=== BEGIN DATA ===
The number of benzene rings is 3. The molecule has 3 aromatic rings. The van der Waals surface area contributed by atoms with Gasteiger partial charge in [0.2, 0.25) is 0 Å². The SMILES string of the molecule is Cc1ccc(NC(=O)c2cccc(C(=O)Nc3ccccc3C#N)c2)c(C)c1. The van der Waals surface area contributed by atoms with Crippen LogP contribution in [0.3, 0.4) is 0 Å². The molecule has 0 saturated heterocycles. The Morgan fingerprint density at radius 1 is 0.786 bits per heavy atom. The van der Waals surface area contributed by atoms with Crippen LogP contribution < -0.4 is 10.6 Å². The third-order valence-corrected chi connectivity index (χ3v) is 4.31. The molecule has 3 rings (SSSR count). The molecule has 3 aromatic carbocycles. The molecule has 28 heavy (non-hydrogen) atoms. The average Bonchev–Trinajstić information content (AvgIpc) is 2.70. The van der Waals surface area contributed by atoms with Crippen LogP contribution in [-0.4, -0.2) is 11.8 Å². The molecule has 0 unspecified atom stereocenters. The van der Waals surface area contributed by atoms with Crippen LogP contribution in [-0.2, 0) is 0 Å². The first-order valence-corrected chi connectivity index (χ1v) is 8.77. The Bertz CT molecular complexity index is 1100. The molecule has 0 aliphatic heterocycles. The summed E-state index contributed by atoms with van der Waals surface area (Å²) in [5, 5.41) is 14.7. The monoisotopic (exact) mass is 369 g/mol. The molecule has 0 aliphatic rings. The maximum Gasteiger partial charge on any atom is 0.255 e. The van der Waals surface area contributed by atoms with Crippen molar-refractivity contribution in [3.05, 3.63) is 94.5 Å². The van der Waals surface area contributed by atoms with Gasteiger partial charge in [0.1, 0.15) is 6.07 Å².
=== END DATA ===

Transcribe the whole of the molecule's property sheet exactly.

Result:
The number of benzene rings is 3. The molecule has 3 aromatic rings. The van der Waals surface area contributed by atoms with Gasteiger partial charge in [0.2, 0.25) is 0 Å². The SMILES string of the molecule is Cc1ccc(NC(=O)c2cccc(C(=O)Nc3ccccc3C#N)c2)c(C)c1. The van der Waals surface area contributed by atoms with Crippen LogP contribution in [0.3, 0.4) is 0 Å². The molecule has 0 saturated heterocycles. The Morgan fingerprint density at radius 1 is 0.786 bits per heavy atom. The van der Waals surface area contributed by atoms with Crippen LogP contribution < -0.4 is 10.6 Å². The third-order valence-corrected chi connectivity index (χ3v) is 4.31. The molecule has 3 rings (SSSR count). The molecule has 3 aromatic carbocycles. The molecule has 28 heavy (non-hydrogen) atoms. The average Bonchev–Trinajstić information content (AvgIpc) is 2.70. The van der Waals surface area contributed by atoms with Crippen LogP contribution in [-0.4, -0.2) is 11.8 Å². The molecule has 0 unspecified atom stereocenters. The van der Waals surface area contributed by atoms with Crippen LogP contribution in [-0.2, 0) is 0 Å². The first-order valence-corrected chi connectivity index (χ1v) is 8.77. The Bertz CT molecular complexity index is 1100. The molecule has 0 aliphatic heterocycles. The summed E-state index contributed by atoms with van der Waals surface area (Å²) in [5, 5.41) is 14.7. The monoisotopic (exact) mass is 369 g/mol. The molecule has 0 aliphatic rings. The maximum Gasteiger partial charge on any atom is 0.255 e. The van der Waals surface area contributed by atoms with Crippen molar-refractivity contribution in [3.05, 3.63) is 94.5 Å². The van der Waals surface area contributed by atoms with Gasteiger partial charge in [0.1, 0.15) is 6.07 Å².